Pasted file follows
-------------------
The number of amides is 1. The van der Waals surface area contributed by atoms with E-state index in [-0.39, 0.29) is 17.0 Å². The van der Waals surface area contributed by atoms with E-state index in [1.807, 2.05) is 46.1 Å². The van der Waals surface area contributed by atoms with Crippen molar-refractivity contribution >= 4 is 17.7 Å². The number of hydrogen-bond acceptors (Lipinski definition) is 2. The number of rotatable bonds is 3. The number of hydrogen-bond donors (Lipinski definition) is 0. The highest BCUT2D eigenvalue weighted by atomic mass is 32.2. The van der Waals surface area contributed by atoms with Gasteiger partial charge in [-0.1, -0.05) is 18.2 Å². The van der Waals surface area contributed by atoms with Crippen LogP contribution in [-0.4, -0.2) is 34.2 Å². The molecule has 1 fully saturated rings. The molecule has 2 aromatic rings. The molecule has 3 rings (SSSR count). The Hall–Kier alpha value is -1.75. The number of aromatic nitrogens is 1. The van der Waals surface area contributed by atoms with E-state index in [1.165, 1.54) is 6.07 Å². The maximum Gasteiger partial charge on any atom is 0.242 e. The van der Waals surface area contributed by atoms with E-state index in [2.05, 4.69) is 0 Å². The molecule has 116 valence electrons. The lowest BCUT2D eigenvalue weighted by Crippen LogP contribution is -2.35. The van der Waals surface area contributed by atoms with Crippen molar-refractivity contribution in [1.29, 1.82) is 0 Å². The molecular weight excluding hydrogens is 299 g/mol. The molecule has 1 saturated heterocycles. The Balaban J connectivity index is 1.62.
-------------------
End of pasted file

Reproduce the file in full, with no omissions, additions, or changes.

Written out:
The number of amides is 1. The van der Waals surface area contributed by atoms with E-state index in [-0.39, 0.29) is 17.0 Å². The van der Waals surface area contributed by atoms with E-state index in [1.807, 2.05) is 46.1 Å². The van der Waals surface area contributed by atoms with Crippen molar-refractivity contribution >= 4 is 17.7 Å². The number of hydrogen-bond acceptors (Lipinski definition) is 2. The number of rotatable bonds is 3. The number of hydrogen-bond donors (Lipinski definition) is 0. The highest BCUT2D eigenvalue weighted by atomic mass is 32.2. The van der Waals surface area contributed by atoms with Gasteiger partial charge in [-0.1, -0.05) is 18.2 Å². The van der Waals surface area contributed by atoms with Crippen LogP contribution in [-0.4, -0.2) is 34.2 Å². The molecule has 1 fully saturated rings. The molecule has 2 aromatic rings. The molecule has 3 rings (SSSR count). The Hall–Kier alpha value is -1.75. The number of aromatic nitrogens is 1. The van der Waals surface area contributed by atoms with E-state index in [1.165, 1.54) is 6.07 Å². The maximum Gasteiger partial charge on any atom is 0.242 e. The van der Waals surface area contributed by atoms with E-state index in [2.05, 4.69) is 0 Å². The molecule has 116 valence electrons. The lowest BCUT2D eigenvalue weighted by Crippen LogP contribution is -2.35. The van der Waals surface area contributed by atoms with Crippen molar-refractivity contribution in [1.29, 1.82) is 0 Å². The molecular weight excluding hydrogens is 299 g/mol. The molecule has 1 saturated heterocycles. The Balaban J connectivity index is 1.62.